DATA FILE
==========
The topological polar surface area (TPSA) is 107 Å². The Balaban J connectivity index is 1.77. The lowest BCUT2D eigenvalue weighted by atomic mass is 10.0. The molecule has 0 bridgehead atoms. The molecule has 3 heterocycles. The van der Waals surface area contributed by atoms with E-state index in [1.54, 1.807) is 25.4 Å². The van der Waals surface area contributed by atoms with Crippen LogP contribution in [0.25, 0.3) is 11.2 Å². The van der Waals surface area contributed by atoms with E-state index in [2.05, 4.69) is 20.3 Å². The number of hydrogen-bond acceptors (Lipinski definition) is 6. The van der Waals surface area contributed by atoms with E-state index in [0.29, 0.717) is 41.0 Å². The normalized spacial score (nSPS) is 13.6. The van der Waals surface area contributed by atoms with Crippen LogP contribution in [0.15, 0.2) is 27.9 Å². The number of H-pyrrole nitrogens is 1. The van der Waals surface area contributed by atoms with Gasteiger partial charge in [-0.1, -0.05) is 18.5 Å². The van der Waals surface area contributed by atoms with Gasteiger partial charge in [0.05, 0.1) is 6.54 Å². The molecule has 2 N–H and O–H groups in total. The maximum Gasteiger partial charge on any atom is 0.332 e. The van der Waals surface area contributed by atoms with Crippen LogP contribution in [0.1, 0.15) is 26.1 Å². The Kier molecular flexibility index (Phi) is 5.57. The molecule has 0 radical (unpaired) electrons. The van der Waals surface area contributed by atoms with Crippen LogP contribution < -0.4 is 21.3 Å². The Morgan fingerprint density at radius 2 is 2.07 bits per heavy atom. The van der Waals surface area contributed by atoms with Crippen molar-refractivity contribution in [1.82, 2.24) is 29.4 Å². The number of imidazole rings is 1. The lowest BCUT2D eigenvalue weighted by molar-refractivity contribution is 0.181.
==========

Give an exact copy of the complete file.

The topological polar surface area (TPSA) is 107 Å². The Balaban J connectivity index is 1.77. The lowest BCUT2D eigenvalue weighted by atomic mass is 10.0. The molecule has 0 bridgehead atoms. The molecule has 3 heterocycles. The van der Waals surface area contributed by atoms with E-state index in [1.54, 1.807) is 25.4 Å². The van der Waals surface area contributed by atoms with Crippen LogP contribution in [0.25, 0.3) is 11.2 Å². The van der Waals surface area contributed by atoms with E-state index in [2.05, 4.69) is 20.3 Å². The number of hydrogen-bond acceptors (Lipinski definition) is 6. The van der Waals surface area contributed by atoms with E-state index in [0.29, 0.717) is 41.0 Å². The normalized spacial score (nSPS) is 13.6. The van der Waals surface area contributed by atoms with Crippen LogP contribution in [0.15, 0.2) is 27.9 Å². The number of H-pyrrole nitrogens is 1. The van der Waals surface area contributed by atoms with Gasteiger partial charge in [-0.1, -0.05) is 18.5 Å². The van der Waals surface area contributed by atoms with Gasteiger partial charge in [0.05, 0.1) is 6.54 Å². The molecule has 2 N–H and O–H groups in total. The maximum Gasteiger partial charge on any atom is 0.332 e. The van der Waals surface area contributed by atoms with Crippen LogP contribution in [0.1, 0.15) is 26.1 Å². The Kier molecular flexibility index (Phi) is 5.57. The molecule has 0 radical (unpaired) electrons. The van der Waals surface area contributed by atoms with Crippen LogP contribution < -0.4 is 21.3 Å². The Morgan fingerprint density at radius 2 is 2.07 bits per heavy atom. The van der Waals surface area contributed by atoms with Crippen molar-refractivity contribution in [1.82, 2.24) is 29.4 Å². The number of imidazole rings is 1. The lowest BCUT2D eigenvalue weighted by molar-refractivity contribution is 0.181.